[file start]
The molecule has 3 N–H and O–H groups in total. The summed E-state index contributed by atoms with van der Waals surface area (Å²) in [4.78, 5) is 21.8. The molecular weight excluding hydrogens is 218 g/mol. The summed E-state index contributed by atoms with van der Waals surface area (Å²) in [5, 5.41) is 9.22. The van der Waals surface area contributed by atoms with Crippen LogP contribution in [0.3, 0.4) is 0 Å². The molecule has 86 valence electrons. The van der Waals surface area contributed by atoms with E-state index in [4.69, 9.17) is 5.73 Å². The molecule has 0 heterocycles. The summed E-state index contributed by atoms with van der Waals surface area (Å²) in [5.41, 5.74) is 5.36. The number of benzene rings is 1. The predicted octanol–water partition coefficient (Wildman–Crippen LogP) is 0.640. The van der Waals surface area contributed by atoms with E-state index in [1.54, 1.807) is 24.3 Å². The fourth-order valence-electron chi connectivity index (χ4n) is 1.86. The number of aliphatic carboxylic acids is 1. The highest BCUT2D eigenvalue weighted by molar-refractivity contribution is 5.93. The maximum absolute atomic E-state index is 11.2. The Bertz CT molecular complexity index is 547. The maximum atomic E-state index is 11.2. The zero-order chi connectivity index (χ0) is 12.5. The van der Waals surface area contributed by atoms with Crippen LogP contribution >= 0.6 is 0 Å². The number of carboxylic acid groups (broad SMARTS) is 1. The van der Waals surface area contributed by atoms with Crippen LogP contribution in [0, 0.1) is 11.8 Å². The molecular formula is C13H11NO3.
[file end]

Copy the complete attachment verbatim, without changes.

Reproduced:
The molecule has 3 N–H and O–H groups in total. The summed E-state index contributed by atoms with van der Waals surface area (Å²) in [4.78, 5) is 21.8. The molecular weight excluding hydrogens is 218 g/mol. The summed E-state index contributed by atoms with van der Waals surface area (Å²) in [5, 5.41) is 9.22. The van der Waals surface area contributed by atoms with Crippen LogP contribution in [0.3, 0.4) is 0 Å². The molecule has 86 valence electrons. The van der Waals surface area contributed by atoms with E-state index in [4.69, 9.17) is 5.73 Å². The molecule has 0 heterocycles. The summed E-state index contributed by atoms with van der Waals surface area (Å²) in [5.41, 5.74) is 5.36. The number of benzene rings is 1. The predicted octanol–water partition coefficient (Wildman–Crippen LogP) is 0.640. The van der Waals surface area contributed by atoms with E-state index in [1.54, 1.807) is 24.3 Å². The fourth-order valence-electron chi connectivity index (χ4n) is 1.86. The number of aliphatic carboxylic acids is 1. The highest BCUT2D eigenvalue weighted by molar-refractivity contribution is 5.93. The maximum absolute atomic E-state index is 11.2. The Bertz CT molecular complexity index is 547. The maximum atomic E-state index is 11.2. The zero-order chi connectivity index (χ0) is 12.5. The van der Waals surface area contributed by atoms with Crippen LogP contribution >= 0.6 is 0 Å². The number of carboxylic acid groups (broad SMARTS) is 1. The van der Waals surface area contributed by atoms with Crippen LogP contribution in [0, 0.1) is 11.8 Å². The molecular formula is C13H11NO3.